SINGAPOREANS think property is the be-all and end-all of investing, because that’s what happens when you cram over five million people on a tiny island; You really start to put a premium on personal space. So now we have to keep home prices under control with a Total Debt Servicing Ratio (TDSR), which caps how much home buyers could borrow. That’s healthy for the economy as a whole, and bad news for anyone stuck with an expensive loan package. The Business Times recently reported that it’s a problem for those looking to refinance, and here’s why:
Understanding the TDSR
The TDSR is a property cooling measure introduced on June 28, 2013. It restricts the maximum amount you can borrow in order to buy a house, because you know how we Asians are when it comes to property – we have the self-control of a heroin addict who just found the CNB evidence locker. There are four main parts to TDSR:
- The 60 per cent threshold
- Haircut on variable income
- Income weighted average age
- Guarantors must be joint borrowers
1. The 60 per cent threshold
The TDSR imposes a threshold of 60 per cent. This means your monthly mortgage repayments plus your other debt obligations (e.g. credit cards, car loans, personal loans, and so on) cannot exceed 60 per cent of your monthly income.
For example, if you earn $6,000 per month, your mortgage repayments plus outstanding debts cannot exceed $3,600 a month. If you would exceed this amount, you need to borrow less money for your house and be physically restrained from credit cards.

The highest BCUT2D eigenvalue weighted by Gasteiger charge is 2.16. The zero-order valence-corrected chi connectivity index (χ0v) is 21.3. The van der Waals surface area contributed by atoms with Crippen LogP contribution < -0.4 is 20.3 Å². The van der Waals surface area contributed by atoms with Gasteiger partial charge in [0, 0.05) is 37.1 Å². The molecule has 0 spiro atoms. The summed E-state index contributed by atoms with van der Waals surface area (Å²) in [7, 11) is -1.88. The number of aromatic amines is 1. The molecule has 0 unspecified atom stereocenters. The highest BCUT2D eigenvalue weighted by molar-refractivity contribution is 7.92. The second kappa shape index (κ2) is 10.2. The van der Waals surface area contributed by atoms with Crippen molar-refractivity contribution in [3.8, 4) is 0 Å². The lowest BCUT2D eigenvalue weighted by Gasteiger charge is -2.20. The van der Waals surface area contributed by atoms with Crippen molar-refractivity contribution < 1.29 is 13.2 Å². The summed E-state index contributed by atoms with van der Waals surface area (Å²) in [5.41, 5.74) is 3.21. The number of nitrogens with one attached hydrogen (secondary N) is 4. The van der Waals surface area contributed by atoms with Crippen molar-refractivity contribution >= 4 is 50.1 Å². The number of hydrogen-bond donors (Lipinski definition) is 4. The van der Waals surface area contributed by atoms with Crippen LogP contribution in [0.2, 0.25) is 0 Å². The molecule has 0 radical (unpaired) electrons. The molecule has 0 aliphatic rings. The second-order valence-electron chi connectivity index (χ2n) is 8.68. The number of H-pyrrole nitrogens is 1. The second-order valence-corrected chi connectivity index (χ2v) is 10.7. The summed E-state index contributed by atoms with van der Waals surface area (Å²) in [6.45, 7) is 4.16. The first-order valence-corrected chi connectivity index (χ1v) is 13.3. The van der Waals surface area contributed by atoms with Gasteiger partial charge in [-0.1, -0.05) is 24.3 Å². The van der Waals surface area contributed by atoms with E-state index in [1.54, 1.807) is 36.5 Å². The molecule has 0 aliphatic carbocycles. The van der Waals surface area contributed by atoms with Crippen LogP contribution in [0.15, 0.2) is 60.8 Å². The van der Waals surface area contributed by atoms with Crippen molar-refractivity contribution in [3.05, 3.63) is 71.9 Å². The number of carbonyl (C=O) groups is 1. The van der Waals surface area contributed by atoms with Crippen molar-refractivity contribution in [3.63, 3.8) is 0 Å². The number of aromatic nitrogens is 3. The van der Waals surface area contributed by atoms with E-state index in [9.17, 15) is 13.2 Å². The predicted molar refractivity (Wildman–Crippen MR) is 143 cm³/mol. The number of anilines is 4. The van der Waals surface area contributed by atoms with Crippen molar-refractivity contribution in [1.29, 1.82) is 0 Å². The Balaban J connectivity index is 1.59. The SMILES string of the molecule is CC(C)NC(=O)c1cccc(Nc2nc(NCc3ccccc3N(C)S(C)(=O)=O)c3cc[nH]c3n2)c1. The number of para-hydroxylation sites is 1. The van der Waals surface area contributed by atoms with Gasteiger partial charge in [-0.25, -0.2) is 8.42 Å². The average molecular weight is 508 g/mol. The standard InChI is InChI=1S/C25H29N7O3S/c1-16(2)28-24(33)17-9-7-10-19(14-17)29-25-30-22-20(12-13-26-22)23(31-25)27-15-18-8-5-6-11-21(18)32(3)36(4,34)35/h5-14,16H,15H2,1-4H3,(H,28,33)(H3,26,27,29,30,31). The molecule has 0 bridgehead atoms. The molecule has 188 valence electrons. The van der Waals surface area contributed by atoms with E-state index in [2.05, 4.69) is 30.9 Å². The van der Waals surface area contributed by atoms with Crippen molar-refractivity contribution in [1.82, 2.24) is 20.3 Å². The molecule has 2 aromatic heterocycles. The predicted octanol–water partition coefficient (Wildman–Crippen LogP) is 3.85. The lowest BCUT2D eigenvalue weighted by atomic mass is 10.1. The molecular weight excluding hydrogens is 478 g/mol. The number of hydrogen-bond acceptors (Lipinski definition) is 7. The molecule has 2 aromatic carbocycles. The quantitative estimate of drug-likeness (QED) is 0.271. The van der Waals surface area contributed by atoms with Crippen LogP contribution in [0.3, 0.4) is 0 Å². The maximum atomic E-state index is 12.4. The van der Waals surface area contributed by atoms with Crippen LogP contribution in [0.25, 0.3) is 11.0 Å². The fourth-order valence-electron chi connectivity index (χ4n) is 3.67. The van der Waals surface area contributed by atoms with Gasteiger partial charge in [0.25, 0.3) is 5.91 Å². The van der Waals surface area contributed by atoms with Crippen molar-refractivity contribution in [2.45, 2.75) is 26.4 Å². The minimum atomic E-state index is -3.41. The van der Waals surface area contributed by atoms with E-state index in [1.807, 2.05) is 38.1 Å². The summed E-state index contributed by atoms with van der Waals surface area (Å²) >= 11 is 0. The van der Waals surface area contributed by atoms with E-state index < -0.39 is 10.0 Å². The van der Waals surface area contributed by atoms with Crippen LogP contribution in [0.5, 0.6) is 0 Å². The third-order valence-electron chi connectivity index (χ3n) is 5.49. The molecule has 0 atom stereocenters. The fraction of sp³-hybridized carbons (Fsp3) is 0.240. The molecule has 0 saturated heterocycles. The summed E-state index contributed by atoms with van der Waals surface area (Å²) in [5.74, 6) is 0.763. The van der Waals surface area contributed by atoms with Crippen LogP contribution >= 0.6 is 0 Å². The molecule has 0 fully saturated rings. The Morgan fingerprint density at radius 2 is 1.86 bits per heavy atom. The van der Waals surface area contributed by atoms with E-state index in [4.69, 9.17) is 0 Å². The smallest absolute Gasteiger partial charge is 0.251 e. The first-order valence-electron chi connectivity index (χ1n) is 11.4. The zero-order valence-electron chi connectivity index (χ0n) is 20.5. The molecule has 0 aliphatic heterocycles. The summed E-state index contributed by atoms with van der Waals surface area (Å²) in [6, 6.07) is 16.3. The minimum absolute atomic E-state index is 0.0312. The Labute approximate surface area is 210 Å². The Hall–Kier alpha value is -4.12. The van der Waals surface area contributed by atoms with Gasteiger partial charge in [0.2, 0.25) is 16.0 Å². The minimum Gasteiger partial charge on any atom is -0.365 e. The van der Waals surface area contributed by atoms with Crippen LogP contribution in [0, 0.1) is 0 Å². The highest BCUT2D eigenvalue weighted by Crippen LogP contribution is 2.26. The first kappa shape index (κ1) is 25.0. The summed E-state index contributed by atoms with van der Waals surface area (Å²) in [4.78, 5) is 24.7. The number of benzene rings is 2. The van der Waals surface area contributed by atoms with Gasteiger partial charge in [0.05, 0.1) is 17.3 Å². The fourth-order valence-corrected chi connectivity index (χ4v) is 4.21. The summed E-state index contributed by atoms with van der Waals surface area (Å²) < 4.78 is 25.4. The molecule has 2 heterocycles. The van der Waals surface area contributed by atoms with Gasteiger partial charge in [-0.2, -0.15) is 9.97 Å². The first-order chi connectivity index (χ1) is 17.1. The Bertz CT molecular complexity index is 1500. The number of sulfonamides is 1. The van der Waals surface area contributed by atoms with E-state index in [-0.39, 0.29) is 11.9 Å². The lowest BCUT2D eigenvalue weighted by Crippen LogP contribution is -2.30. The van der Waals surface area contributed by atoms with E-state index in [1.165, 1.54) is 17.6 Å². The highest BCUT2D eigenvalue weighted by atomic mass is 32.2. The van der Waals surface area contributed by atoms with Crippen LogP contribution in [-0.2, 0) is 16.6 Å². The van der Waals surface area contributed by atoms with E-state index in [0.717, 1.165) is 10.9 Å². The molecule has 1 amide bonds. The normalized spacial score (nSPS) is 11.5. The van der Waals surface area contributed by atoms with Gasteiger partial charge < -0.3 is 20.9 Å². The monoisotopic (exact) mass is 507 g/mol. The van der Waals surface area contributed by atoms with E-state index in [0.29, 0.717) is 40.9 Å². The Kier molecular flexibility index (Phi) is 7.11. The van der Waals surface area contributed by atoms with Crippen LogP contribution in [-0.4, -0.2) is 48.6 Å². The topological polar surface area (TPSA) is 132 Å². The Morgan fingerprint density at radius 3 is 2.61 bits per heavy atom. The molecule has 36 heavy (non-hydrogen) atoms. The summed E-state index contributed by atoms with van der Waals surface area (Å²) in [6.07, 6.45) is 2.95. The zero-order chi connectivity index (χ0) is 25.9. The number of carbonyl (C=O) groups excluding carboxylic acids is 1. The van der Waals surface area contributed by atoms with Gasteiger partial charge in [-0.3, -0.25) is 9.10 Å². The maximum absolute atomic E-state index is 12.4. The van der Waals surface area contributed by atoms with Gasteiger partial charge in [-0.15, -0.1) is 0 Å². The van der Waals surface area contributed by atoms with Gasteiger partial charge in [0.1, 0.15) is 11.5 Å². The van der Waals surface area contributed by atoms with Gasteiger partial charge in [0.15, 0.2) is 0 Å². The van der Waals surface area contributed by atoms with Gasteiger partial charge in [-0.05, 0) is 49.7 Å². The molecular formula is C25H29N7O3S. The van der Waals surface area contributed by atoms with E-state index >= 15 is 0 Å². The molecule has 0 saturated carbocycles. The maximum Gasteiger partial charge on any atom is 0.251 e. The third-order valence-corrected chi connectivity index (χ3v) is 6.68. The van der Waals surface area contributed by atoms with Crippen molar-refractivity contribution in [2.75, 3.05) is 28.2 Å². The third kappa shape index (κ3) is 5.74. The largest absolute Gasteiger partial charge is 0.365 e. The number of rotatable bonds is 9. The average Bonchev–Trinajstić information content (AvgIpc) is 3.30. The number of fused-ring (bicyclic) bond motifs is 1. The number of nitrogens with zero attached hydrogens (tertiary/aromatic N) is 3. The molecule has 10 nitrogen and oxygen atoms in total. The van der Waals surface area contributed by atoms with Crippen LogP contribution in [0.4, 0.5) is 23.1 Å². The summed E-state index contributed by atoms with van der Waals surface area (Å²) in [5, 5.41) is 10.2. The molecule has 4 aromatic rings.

2. Haircut on variable income
The TDSR imposes a further 30 per cent haircut if the income source is variable. For example, say you’re a salesman working on commissions, and you earn $9,000 a month on average. With the TDSR, it counts as if you only make $6,300 a month. With the 60 per cent threshold, that means your monthly loan repayments cannot exceed $3,780 per month.
3. Income weighted average age
In addition to the cap, the TDSR uses an “income weighted average age” to determine earning capacity. Prior to this, the only concern about age was whether the loan tenure would continue beyond the borrower’s 65th birthday. In the case of joint applicants, the average age of the joint applicants was used.
The TDSR imposed an added condition: only income earners can factor into the age equation. So if you are 35 years old and employed, while your wife is 28 years old and not working, it is your age that will be used, not an average of the two. This translates to shorter loan tenures, and hence higher monthly repayments.
4. Guarantors must be joint borrowers
Under the TDSR, guarantors for the property loan must also be joint borrowers. So unless your rich aunt actually wants to pay the mortgage and own part of your house, she can’t be a guarantor. This is a problem because, before the TDSR, many borrowers counted on the income of a guarantor to secure their loan.
Which leads us to the issue of refinancing.
There are many ways to explain this, many of which are prized by the medical profession as a cure for insomnia. Skip this part if you have to drive or operate heavy machinery later.
That said, refinancing is the process of switching from one home loan package to another, by transferring your mortgage to another bank (note: if you switch loan packages but stay with the same bank, that’s not refinancing. That’s repricing.)